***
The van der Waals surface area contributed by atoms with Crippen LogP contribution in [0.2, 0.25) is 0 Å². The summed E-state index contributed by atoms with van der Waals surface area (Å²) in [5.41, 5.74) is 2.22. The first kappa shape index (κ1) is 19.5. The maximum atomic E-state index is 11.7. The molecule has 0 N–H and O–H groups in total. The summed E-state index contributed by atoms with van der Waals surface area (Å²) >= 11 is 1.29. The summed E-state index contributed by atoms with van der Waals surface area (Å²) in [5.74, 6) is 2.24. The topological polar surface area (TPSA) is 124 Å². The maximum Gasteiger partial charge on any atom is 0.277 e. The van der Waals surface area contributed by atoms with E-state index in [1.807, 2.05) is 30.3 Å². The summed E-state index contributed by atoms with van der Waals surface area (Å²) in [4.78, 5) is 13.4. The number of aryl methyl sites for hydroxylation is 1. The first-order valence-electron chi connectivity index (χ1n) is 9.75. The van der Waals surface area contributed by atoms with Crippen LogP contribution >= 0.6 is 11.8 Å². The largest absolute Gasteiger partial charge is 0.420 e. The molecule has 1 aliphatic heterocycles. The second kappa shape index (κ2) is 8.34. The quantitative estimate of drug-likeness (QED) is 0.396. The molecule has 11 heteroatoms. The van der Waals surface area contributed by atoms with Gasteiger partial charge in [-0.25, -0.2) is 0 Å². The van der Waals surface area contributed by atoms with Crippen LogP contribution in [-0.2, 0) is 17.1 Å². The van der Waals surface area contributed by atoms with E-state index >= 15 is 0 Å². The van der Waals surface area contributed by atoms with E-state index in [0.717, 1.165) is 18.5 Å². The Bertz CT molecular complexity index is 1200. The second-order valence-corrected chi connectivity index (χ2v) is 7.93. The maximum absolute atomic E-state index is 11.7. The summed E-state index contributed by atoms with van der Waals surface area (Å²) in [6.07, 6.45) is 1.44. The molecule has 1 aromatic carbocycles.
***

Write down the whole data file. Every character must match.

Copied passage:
The van der Waals surface area contributed by atoms with Crippen LogP contribution in [0.2, 0.25) is 0 Å². The summed E-state index contributed by atoms with van der Waals surface area (Å²) in [5.41, 5.74) is 2.22. The first kappa shape index (κ1) is 19.5. The maximum atomic E-state index is 11.7. The molecule has 0 N–H and O–H groups in total. The summed E-state index contributed by atoms with van der Waals surface area (Å²) >= 11 is 1.29. The summed E-state index contributed by atoms with van der Waals surface area (Å²) in [5.74, 6) is 2.24. The topological polar surface area (TPSA) is 124 Å². The maximum Gasteiger partial charge on any atom is 0.277 e. The van der Waals surface area contributed by atoms with E-state index in [1.807, 2.05) is 30.3 Å². The summed E-state index contributed by atoms with van der Waals surface area (Å²) in [4.78, 5) is 13.4. The number of aryl methyl sites for hydroxylation is 1. The first-order valence-electron chi connectivity index (χ1n) is 9.75. The van der Waals surface area contributed by atoms with Crippen LogP contribution >= 0.6 is 11.8 Å². The largest absolute Gasteiger partial charge is 0.420 e. The molecule has 1 aliphatic heterocycles. The second kappa shape index (κ2) is 8.34. The quantitative estimate of drug-likeness (QED) is 0.396. The molecule has 11 heteroatoms. The van der Waals surface area contributed by atoms with Gasteiger partial charge in [-0.25, -0.2) is 0 Å². The van der Waals surface area contributed by atoms with Crippen LogP contribution in [-0.2, 0) is 17.1 Å². The van der Waals surface area contributed by atoms with E-state index >= 15 is 0 Å². The van der Waals surface area contributed by atoms with E-state index in [0.717, 1.165) is 18.5 Å². The Bertz CT molecular complexity index is 1200. The second-order valence-corrected chi connectivity index (χ2v) is 7.93. The maximum absolute atomic E-state index is 11.7. The summed E-state index contributed by atoms with van der Waals surface area (Å²) in [6.07, 6.45) is 1.44. The molecule has 1 aromatic carbocycles.